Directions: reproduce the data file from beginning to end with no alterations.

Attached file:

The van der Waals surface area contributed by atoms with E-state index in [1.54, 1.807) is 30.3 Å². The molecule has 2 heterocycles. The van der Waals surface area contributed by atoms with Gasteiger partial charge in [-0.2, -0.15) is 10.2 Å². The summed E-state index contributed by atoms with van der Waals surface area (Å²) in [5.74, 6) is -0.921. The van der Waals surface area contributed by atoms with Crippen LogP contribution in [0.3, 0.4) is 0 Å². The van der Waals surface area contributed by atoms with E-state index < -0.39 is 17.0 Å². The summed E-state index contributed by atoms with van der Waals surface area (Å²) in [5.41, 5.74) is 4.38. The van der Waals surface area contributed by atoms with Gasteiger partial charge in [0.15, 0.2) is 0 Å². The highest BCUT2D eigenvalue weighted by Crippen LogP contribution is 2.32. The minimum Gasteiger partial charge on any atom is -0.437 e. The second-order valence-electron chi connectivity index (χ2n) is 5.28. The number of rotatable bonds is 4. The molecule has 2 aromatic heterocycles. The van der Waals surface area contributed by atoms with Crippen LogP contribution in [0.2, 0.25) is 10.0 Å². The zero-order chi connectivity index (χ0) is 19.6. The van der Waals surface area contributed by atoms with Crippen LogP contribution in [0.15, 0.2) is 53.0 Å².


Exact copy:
The van der Waals surface area contributed by atoms with E-state index in [1.54, 1.807) is 30.3 Å². The molecule has 2 heterocycles. The van der Waals surface area contributed by atoms with Gasteiger partial charge in [-0.2, -0.15) is 10.2 Å². The summed E-state index contributed by atoms with van der Waals surface area (Å²) in [5.74, 6) is -0.921. The van der Waals surface area contributed by atoms with Crippen LogP contribution in [0.3, 0.4) is 0 Å². The van der Waals surface area contributed by atoms with E-state index < -0.39 is 17.0 Å². The summed E-state index contributed by atoms with van der Waals surface area (Å²) in [5.41, 5.74) is 4.38. The van der Waals surface area contributed by atoms with Gasteiger partial charge in [0.15, 0.2) is 0 Å². The highest BCUT2D eigenvalue weighted by Crippen LogP contribution is 2.32. The minimum Gasteiger partial charge on any atom is -0.437 e. The second-order valence-electron chi connectivity index (χ2n) is 5.28. The number of rotatable bonds is 4. The molecule has 2 aromatic heterocycles. The van der Waals surface area contributed by atoms with Crippen LogP contribution in [0.2, 0.25) is 10.0 Å². The zero-order chi connectivity index (χ0) is 19.6. The van der Waals surface area contributed by atoms with Crippen LogP contribution in [0.15, 0.2) is 53.0 Å².